Kansas City Confidential (1952) - DVD Jul 31, 2011 20:26:40 GMT -5
Post by Erik Rupp on Jul 31, 2011 20:26:40 GMT -5
John Payne. Preston Foster. Neville Brand. Coleen Gray.
All fairly well known names in the early 1950's. But today those names are overshadowed in the cast list of Kansas City Confidential by a couple supporting actors who would be much better remembered decades later. Specifically, those actors were Jack Elam (who became well known for his eye that drifted outward and a rather... unique look), and Lee Van Cleef, who became something of a minor star in the 1960's and 70's.
Kansas City Confidential typically gets lumped in the Film Noir category, and it probably does belong there along with several other crime movies. It does just fit in the Noir mold (barely), but for several stretches of the film it is more of a crime movie than a legit Noir.
John Payne stars as Joe Rolfe, a delivery truck driver who is framed for a robbery. After a beating by overzealous police detectives who try to get him to confess he is released - but still under suspicion. Rolfe knows that the only way to clear his name is to find out who actually carried out the robbery, so he acts as a detective to find the men responsible.
The trail he follows leads to Mexico, where he catches up to the men in question, and takes on the identity of one of them (the men involved in the robbery don't know each other, and cannot recognize each other due to the fact that they all wore masks to hide their identities so none of them could rat the others out).
The movie is very well made. The script is smart (often clever), and the direction by the great crime director Phil Karlson is extremely good. There was a lot of talent behind the camera, and it shows. But there was also (as noted previously) a lot of talent in front of the camera, too.
John Payne was a very, very good actor with a lot of range. He could be a romantic leading man in a light musical comedy, or he could be a tough guy in a gritty crime movie. Here he plays an ex-con trying to clear his name with complete authenticity. He plays Rolfe with just the right amount of style, personality, and toughness. The desperation of Rolfe comes across very clearly.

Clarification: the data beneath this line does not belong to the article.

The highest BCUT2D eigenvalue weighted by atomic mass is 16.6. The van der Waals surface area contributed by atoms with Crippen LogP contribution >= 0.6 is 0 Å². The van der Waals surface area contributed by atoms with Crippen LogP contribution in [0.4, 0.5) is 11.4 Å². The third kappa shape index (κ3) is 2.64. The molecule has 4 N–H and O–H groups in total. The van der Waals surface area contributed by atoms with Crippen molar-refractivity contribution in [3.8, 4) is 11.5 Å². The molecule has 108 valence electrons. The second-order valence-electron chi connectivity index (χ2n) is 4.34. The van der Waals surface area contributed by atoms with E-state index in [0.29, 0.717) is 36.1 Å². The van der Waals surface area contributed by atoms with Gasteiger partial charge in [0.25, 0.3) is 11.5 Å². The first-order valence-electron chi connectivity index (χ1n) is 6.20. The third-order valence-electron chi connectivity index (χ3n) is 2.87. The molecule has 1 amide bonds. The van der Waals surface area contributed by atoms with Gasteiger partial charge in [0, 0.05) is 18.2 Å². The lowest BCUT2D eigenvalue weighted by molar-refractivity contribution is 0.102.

But beyond Payne there is Preston Foster, a decent actor (hardly great, but competent) who gives one of his better performances in this movie. Coleen Gray, who was in such movies as Red River and The Killing (Stanley Kubrick's second feature film), does a nice job as the daughter of the plan's mastermind. Neville Brand is as tough as they come, and always intimidating. A lot of people forget that in real life he was a war hero because in the movies he was extremely good at being bad.
And then there are Van Cleef and Elam, who both give excellent performances as members of the robbery gang. Elam is quirky (and for people who are used to what he looked like in the 70's and 80's VERY thin), but good. Van Cleef is legitimately tough as a hood, and utterly believable. It's clear that Hollywood missed out on this guy as it took Sergio Leone bringing him to Europe to make Van Cleef a star almost fifteen years later.
Overall, Kansas City Confidential remains a classic of the crime/revenge/Noir genres. It's not flawless, but it is darned close. It is one of the very best of that era, and holds up extremely well today. In fact, Quentin Tarantino used the premise of this movie as inspiration for his first movie, Reservoir Dogs.
For years Kansas City Confidential has languished in the Public Domain Hell. Released in a woefully substandard version from Alpha (watch the video wiggle at the bottom of the screen every 10 seconds), and a much better, but still flawed version from Image (the picure is just a bit too dark and has some minor print damage), along with several "dollar" DVD versions that were even more flawed than the Alpha and Image releases, Kansas City Confidential was a movie that most Film Noir fans thought would never see an "official" DVD release by MGM (owner of the master print, and - presumably - the negatives).
But MGM did eventually release the "official" DVD for this fantastic Film Noir despite the market being flooded by cheap versions. The MGM DVD was, as expected, a HUGE improvement over the Image release, which istself is much better than the Alpha version. MGM/Fox have done a very nice job on the quality of this release - the print used is excellent. Even if you already have a previous version of Kansas City Confidential you still may want to get this one for the much improved picture and sound.
This is a great movie, and a great DVD.